Spiritual Significance of the Ritual
The scriptures record the following dialogue between Sastri and Atmanathan, giving the inner meaning of the above story.
Sastri : It is an allegory. The wild animals that the hunter fought with are lust anger, greed, infatuation, jealousy and hatred. The jungle is the fourfold mind, consisting of the subconscious mind, the intellect, the ego and '''the conscious mind. It is in the mind that these "wild animals' roam about freely. They must be killed. Our hunter was pursuing them because he was a Yogi. If you want to be a real Yogi you have to conquer these evil tendencies. Do you remember the name of the hunter in the story?
Atmanathan : Yes, he was called Suswara.
Sastri : That's right. It means "melodious". The hunter had a pleasant melodious voice. If a person practices Yams and Niyama and is ever conquering his evil tendencies, he will develop certain external marks of a Yogi. The first marks are lightness of the body, health, steadiness, clearness of countenance and a pleasant voice. This stage has been spoken of in detail in the Swetaswatara Upanishad. The hunter or the Yogi had for many years practised Yoga and had cached the first stage. So he is given the name Suswara. Do you remember where he was horn?
Atmanathan : Yes, his birthplace is Varanasi.
Sastri: Now, the Yogis call the Ajna Chakra by the name Varanasi. This is the point midway between the eyebrows. It is regarded as the meeting place of the three nerve currents (Nadis), namely, the Ida, Pingala and the Sushumna. An aspirant is instructed to concentrate on that point. That helps him to conquer his desires and evil qualities like anger and so on. It is there that he gets a vision of the Divine Light within.
Atmanathan: Very interesting! But how do you explain his climbing up the bael tree and all the other details of the worship?
Sastri: Have you ever seen a bael leaf?
Atmanathan: It has three leaves on one stalk.
Sastri : True. The tree represents the spinal column. The leaves are threefold. They represent the Ida, Pingala and Sushumna Nadis, which are the regions for the activity of the moon, the sun and fire respectively, or which may be thought of as the three eyes of Shiva. The climbing of the tree is meant to represent the ascension of the Kundalini Shakti, the serpentine power, from the lowest nerve centre called the Muladhara to the Ajna Chakra. That is the work of the Yogi.
Atmanathan: Yes, I have heard of the Kundalini and the various psychic centres in the body. Please go on further; I am very interested to know more.
Sastri: Good. The Yogi was in the waking state when he began his meditation. He bundled up the birds and the animals he had slain and, tying them on a branch of the tree, he rested there. That means he had fully conquered his thoughts and rendered them inactive. He had gone through the steps of Yama, Niyama, Pratyahara, etc. On the tree he was practicing concentration and meditation. When he felt sleepy, it means that he was about to lose consciousness and go into deep sleep. So he determined to keep awake.
Atmanathan: That is non clear to me; you certainly do explain it very well. But why did he weep for his wife and children?
Sastri: His wife and children an none other than the world. One who seeks the Grace of God must become an embodiment of love. He must have an all-embracing sympathy. His shedding of tears is symbolical of his universal love. In Yoga also, one cannot have illumination without Divine Grace. without practicing universal love, one cannot win that Grace. One must perceive one's own Self everywhere. The preliminary stage is to identify one's own mind with the minds of ah created beings. That is fellow-feeling or sympathy. Then one must rise above the limitations of the mind and merge it in the Self. That happens only in the stage of Samadhi, not earlier.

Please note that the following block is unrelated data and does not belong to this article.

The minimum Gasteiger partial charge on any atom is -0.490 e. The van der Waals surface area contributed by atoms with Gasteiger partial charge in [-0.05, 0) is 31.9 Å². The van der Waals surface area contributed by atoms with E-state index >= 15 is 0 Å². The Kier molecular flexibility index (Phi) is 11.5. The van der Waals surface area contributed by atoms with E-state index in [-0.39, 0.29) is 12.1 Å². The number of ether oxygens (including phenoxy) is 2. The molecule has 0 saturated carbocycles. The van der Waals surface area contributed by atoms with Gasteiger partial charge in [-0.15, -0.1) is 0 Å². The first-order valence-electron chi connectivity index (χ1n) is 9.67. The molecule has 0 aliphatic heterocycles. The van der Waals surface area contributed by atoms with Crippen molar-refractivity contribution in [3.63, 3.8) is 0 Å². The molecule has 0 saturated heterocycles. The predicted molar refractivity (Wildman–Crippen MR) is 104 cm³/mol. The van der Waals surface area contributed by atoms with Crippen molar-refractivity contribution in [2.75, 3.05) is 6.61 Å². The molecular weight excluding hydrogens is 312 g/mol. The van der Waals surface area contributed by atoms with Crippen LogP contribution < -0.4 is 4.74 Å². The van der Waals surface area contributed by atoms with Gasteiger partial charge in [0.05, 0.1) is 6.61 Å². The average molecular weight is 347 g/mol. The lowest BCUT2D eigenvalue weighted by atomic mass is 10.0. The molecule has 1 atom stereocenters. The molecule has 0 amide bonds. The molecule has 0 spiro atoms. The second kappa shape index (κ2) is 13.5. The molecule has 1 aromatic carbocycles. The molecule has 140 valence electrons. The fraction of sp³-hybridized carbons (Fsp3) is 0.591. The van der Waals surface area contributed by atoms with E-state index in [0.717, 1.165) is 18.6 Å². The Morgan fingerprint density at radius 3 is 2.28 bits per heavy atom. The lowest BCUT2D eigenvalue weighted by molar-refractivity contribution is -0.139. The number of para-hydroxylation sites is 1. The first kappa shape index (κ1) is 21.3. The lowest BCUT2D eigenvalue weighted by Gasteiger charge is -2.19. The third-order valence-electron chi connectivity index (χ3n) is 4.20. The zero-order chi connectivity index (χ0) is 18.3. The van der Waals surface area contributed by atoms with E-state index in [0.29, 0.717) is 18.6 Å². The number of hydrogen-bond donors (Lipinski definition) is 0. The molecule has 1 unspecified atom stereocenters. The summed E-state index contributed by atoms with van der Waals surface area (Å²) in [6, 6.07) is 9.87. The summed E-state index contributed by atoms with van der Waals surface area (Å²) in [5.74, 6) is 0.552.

Atmanathan: Why did he Pluck and drop the bael leaves?
Sastri: That is mentioned in the story only to show that he had no extraneous thoughts. He was not even conscious of what he was doing. All his activity was confined to the three Nadis. The leaves, I have said before, represent the three Nadis. He was in fact in the second state, namely, the dream state, before he passed into the deep sleep state.
Atmanathan: He kept vigil the whole night, it is said.
Sastri: Yes, that means that he passed through the deep sleep state successfully. The dawning of day symboliases the entrance into the Fourth state called Turiya or superconsciousness.
Atmanathan: It is said that he came down and saw the Lingam. What does that mean?
Sastri: That means that in the Turiya state he saw the Shiva Lingam or the mark of Shiva in the form of the inner lights. In other words, he had the vision of the Lord. That was an indication to him that he would realise the supreme, eternal abode of Lord Shiva in course of time.
Atmanathan: So it appears from what you say that the sight of the lights is not the final stage?
Sastri: Oh no! That is only one step, albeit a difficult one. Now think of how the story continues. He goes home and feeds a stranger. A stranger is one whom you have not seen before. The stranger is no other than the hunter himself, transformed into a new person.
The food was the likes and dislikes which he had killed the previous night. But he did not consume the whole of it. A little still remained. That was why he had to he reborn as King Chitrabhanu. Going to the world of Shiva (Salokya) is not enough to prevent this. There are other stages besides Salokya. These are Samipya, Sarupya and finally Sayujya. Have you not heard of Jaya and Vijaya returning from Vaikunta?
Atmanathan: Yes, I have understood now.